I worked in the molding dept. at Plastics Mfg. Co. from 1972-1980. My dad Bill Lyon worked there starting in 1946 at the Trunk Ave. plant and ended up working there as a quality control supervisor until 1980 at the Westmoreland Rd. location. It was sometime in the late 1950s when the new plant was built on S. Westmoreland in the Oak Cliff area of Dallas, Tx. The compound finishing (melamine raw material) building was added in the 1960s. As a quality control supervisor, my dad was the one who looked over the rejected, pre-molded, melamine pills to be ground together to be used for the speckle ware mixing bowls. Some were solid color, but most were whatever he selected of several colors of rejected melamine material put into a grinder and reprocessed into pills to be molded. As a molder, I occasionally was assigned to work the steam heated, compression hydraulic press that molded the mixing bowls. Since the melamine pills for the mixing bowls were made from rejected materials, about a fifth of the bowls that were molded had big bubbled places where the plastic "popcorned" .These bowls were totally rejected on the spot, by knocking out the bottom of the bowl on the corner of the metal work table, and then thrown into a bin.

      Texas Ware was the heavier, more commercial use products ( mixing bowls, lunch trays etc.), while Dallas Ware was the lighter weight home dishware. The dinner plates with the varied designs were made in two steps. Eight (hockey puck shaped) melamine pills were heated in a (very early version) microwave oven, then each pill was placed in the center of double stacked molds. The press closed with a huge, powerful, hydraulic scissor jack. After closed the dishes cured in the mold for about a minute. When it opened, silk screened overlays (with the designs printed on them) were placed on top of each dish plate, and the mold closed again for about 30 seconds. The dishes were then removed from the mold using compressed air. The excess plastic (flashing) around the edges was knocked off, and at the end of the shift the stacked dishes were carted to the finishing room to grind and buff the edges. (my brother worked in that dept.) I know some machines and molds were already being shipped to Mexico by the early 1980s which was the beginning of the end for Plastic Mfg.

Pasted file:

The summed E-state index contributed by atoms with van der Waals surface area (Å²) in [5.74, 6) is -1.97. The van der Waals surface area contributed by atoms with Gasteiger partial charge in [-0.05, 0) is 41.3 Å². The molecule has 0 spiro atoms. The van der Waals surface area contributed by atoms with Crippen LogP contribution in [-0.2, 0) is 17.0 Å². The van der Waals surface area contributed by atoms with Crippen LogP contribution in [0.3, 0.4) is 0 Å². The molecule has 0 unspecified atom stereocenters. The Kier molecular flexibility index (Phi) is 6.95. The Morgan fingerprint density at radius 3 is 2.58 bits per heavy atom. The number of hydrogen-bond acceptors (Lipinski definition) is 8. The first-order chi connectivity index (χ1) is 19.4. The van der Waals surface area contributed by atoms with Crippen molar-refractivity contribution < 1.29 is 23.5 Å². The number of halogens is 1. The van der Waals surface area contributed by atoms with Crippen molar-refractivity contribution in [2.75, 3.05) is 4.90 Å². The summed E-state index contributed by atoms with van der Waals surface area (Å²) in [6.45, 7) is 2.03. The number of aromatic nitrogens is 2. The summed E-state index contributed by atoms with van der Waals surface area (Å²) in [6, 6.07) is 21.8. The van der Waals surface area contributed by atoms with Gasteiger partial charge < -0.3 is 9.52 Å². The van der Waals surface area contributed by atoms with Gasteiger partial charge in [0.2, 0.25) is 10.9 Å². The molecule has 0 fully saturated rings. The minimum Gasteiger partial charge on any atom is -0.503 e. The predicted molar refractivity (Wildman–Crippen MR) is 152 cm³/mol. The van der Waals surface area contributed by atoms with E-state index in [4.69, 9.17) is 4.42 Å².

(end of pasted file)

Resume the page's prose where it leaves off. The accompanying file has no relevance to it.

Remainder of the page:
• profile image

      Gary Joy 2 years ago

      My grandfather started Plastics Mfg. Co. in Dallas in the late 40s - my father ran the company until his death in 83. For many years it was the largest manufacturer of melamine dinnerware in the world, as well as the only plastic dinnerware sold at Neiman-Marcus! I worked in the outlet store while in college in the early 70s so I may be able to answer some TexasWare/DallasWare questions.

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      violet petricig 2 years ago

      I have a a watermelon color bowl, it was in December of 1954.number is

      511c 40 or 4Q is it worth any thing.

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      LisaKeating 2 years ago

      I enjoyed this article. I was unaware of the history of the product. As a collector, I will start to keep an eye out for this. Thanks.

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      wNo 3 years ago

      Related to Kathy's question, if it's not too late! I just went looking for Pyrex and somehow came home with melamine, including 7 bowls -- all aqua and all shelved together. Two are matching Texasware. The rest I thought were a set unto themselves, 2 small, 2 a little larger and 1 a little larger than that. But I realize the largest is probably not the same as the others. It is marked with only a tiny "B." The other four, like Kathy's are marked simply with a small or superscript 10 and 7415, 7415 and a small 15, and two smallest are 7405.

      Thoroughly useless but I'm putting it out there in case anyone else stumbles on this page and comments as I did!

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      Reed 3 years ago

      Do you know where the Windsor line was manufactured?

    • profile image

      Faplana 3 years ago

      Take a look... I guess you will enjoy!

      http://www.vintagemelaminebyfaplana.blogspot.pt/20...

    • profile image

      Itwassuchagooddeal 3 years ago

      Please help - I am at a loss - I have a cocktail tray - the mark on the back is from the 7-up company - melamine - dining ware